“I very much appreciate the offer given to me and the smooth process that ABC Company carried out in the recruitment process.”
Don’t just say, “Thanks for the offer.” You’ll look like you don’t really care.
They say “less is more,” but it isn’t when you show gratitude. You want to keep the letter or conversation concise, but not abrupt.
2. Say Positive Things
Turning down a job offer doesn’t have to be all about you. In the examples above of showing gratitude, you will see that positivity is shown to the recipient.
The act of declining a job offer may be awkward for you, but it can be hard for the recipient to accept if they thought you would be a fantastic addition to the team.
You can help alleviate this by being positive about the company.
If the position was exciting or if the company is really interesting and professional, mention this without focusing on the negatives.
The employer is more likely to welcome the idea of you leaving the door open to work with them in the future.
3. Give a Reason
Giving the reason you are rejecting a job offer makes it look like you made a decision, rather than just changing your mind on a whim.
If you spent a considerable amount of time in the interviewing process, giving a reason is the professional thing to do for the employer.
But don’t go overboard.
Your reason for turning down a job offer does not need to be longer than a single sentence.
Keep it simple and clear.
If you find that you need two sentences to actually cover what the reason is, don’t panic.
Just be as concise as you can.
If you do not have a specific reason to decline the job, you can say the following:
“The position does not appear to line up with my career goals.”
Or something like:
“After interviewing and receiving more details, the job is not a good fit for me.”
That sounds a lot better than declining the job and leaving it at that.
4. Clearly Decline the Job Offer
It wouldn’t be good if you were attempting to politely turn down a job offer, but were too polite and ended up not really declining the offer.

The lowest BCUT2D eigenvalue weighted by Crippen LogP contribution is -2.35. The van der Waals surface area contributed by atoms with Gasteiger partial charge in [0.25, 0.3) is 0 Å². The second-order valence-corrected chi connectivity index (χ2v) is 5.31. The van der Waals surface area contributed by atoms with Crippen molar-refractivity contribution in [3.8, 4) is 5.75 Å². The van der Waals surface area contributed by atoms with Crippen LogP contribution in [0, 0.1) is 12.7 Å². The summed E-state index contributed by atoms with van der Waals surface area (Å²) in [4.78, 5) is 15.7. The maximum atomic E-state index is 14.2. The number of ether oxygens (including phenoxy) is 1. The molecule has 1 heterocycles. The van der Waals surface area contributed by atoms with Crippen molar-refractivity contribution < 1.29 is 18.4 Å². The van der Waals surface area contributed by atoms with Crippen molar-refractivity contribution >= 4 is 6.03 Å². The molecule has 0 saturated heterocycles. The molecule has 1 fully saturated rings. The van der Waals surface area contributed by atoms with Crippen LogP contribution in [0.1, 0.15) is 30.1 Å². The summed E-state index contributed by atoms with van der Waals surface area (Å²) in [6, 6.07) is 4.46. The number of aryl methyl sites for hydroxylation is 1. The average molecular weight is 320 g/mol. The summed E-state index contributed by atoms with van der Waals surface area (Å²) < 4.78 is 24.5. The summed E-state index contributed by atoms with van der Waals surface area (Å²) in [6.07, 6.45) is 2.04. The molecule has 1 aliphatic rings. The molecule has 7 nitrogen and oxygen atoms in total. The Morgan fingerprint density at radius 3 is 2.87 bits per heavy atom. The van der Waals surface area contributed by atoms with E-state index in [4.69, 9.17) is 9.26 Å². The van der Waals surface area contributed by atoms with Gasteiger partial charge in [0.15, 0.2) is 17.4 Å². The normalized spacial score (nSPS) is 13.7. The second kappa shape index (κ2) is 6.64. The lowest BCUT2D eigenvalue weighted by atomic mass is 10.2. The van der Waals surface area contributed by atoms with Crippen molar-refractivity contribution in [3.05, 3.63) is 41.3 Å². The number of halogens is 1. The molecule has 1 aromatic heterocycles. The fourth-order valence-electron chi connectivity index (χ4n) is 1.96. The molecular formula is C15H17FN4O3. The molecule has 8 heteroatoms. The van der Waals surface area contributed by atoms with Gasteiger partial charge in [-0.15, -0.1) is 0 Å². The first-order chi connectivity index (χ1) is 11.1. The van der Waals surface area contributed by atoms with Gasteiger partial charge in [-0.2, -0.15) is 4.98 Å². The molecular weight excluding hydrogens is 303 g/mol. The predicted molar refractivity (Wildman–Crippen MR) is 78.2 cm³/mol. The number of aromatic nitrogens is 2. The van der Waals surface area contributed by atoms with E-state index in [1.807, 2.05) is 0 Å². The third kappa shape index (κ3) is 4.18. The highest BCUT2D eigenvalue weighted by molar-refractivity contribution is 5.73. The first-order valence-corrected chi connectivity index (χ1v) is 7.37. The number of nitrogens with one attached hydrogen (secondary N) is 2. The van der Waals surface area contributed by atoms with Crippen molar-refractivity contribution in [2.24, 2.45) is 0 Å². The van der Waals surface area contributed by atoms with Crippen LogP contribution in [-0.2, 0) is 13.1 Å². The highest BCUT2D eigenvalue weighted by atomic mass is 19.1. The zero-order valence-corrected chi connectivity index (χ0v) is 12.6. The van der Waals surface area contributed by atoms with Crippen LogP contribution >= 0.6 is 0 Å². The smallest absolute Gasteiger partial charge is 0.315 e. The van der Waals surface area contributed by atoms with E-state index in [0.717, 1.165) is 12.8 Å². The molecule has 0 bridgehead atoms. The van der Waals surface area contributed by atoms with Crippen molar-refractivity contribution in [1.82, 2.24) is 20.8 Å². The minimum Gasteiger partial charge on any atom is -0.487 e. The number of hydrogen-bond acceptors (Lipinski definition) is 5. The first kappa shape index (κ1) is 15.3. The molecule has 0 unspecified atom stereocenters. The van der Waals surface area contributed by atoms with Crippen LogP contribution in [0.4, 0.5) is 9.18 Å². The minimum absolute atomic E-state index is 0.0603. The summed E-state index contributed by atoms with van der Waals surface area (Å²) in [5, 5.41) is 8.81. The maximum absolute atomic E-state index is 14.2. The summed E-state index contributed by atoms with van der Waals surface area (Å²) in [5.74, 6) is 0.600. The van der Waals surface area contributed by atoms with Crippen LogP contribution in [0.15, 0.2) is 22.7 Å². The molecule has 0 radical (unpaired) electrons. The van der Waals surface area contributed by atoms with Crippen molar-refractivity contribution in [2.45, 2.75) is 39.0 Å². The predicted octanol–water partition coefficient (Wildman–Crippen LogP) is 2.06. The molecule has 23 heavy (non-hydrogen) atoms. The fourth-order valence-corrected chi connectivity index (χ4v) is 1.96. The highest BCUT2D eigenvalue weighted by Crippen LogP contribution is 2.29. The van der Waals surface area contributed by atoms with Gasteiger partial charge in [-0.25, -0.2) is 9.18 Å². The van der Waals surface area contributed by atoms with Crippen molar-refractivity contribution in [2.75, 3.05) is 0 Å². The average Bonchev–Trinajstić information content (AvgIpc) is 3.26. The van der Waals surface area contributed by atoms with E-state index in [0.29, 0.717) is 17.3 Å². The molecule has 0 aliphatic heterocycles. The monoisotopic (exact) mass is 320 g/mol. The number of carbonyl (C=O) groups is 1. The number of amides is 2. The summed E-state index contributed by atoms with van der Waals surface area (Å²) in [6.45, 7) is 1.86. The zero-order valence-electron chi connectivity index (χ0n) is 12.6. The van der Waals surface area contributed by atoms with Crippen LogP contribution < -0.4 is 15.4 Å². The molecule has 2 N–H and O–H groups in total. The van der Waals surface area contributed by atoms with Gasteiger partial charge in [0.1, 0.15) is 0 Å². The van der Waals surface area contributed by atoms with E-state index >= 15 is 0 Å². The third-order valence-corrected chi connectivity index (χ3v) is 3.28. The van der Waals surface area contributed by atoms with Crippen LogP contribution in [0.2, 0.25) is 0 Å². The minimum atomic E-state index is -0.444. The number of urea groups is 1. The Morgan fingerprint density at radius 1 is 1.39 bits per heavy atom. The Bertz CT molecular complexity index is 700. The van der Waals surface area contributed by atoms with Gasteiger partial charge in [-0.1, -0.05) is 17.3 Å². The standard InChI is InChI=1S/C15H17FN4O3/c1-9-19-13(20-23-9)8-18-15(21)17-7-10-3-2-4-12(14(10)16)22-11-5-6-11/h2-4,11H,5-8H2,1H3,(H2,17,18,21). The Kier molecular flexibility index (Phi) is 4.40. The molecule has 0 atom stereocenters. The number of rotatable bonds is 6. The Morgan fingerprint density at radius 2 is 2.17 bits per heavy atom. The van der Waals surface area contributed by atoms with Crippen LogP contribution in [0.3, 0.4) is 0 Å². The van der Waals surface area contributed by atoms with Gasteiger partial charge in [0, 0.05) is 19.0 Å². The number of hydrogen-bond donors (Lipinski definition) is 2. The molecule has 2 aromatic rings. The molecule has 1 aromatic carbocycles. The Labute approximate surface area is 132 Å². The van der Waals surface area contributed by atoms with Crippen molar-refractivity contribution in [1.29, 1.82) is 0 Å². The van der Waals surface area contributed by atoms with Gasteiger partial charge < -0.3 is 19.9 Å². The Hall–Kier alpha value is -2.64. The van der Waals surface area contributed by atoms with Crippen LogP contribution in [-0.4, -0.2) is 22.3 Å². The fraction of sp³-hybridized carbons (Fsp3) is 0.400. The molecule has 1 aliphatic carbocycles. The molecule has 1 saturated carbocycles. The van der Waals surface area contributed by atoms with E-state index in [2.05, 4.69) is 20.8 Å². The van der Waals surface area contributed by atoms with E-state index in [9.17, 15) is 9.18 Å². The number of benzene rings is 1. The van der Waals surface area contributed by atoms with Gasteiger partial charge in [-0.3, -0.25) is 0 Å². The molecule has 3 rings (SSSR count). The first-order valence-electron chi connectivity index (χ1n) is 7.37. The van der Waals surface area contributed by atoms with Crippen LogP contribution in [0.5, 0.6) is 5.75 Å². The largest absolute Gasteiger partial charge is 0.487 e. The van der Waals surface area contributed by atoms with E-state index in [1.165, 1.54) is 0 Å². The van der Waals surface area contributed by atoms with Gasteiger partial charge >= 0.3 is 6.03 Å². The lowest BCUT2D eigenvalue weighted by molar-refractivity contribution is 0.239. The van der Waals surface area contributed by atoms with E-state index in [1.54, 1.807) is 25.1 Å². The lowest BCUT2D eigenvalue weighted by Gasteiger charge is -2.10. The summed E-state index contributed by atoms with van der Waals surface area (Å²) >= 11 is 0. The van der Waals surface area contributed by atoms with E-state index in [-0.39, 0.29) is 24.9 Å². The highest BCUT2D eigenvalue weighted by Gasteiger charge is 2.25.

Avoid saying things like:
“I don’t feel that it is a great fit at this time.”
“The job doesn’t really work for me right now.”
You may be trying not to be too blunt, but you actually risk being misunderstood.
Are you just not able to join immediately by saying that it doesn’t work right now?
Then they may respond and offer to defer your start date.
And then everyone is confused.
Prevent this by clearly rejecting the offer and leaving your emotions out of it. It will help everyone in the long run.
Clearly turn down a job like this:
“Unfortunately, I am going to decline your offer.”
“After much deliberation, I have decided to decline your offer.”
Just explicitly say it. Don’t force the recipient to figure out what you mean.
5. Invite Continued Contact
Inviting the company representative to continue contact with you is the easiest way that you can keep the door open when declining a job offer.
You show that you aren’t just washing your hands of the company and leaving them behind.
You show that the decision to reject the job offer was not an easy one to come to and that you would like the relationship with the company to continue.
That could be by attending the same conferences, being kept up to date on projects that interest you, networking on LinkedIn, or attending charity functions.
To stay in touch, you can say things like:
“I hope to see you at conferences in the near future.”
“I would love to continue our relationship, would you be open to communicating on LinkedIn?”
A lot of the time, you will be asking a question that invites an answer.
But stating that you hope to see them soon works too.
Be positive and optimistic throughout your letter or call.
Top Tip: If you recommend someone to the company that ends up being an ideal fit for them, they will remember and appreciate that.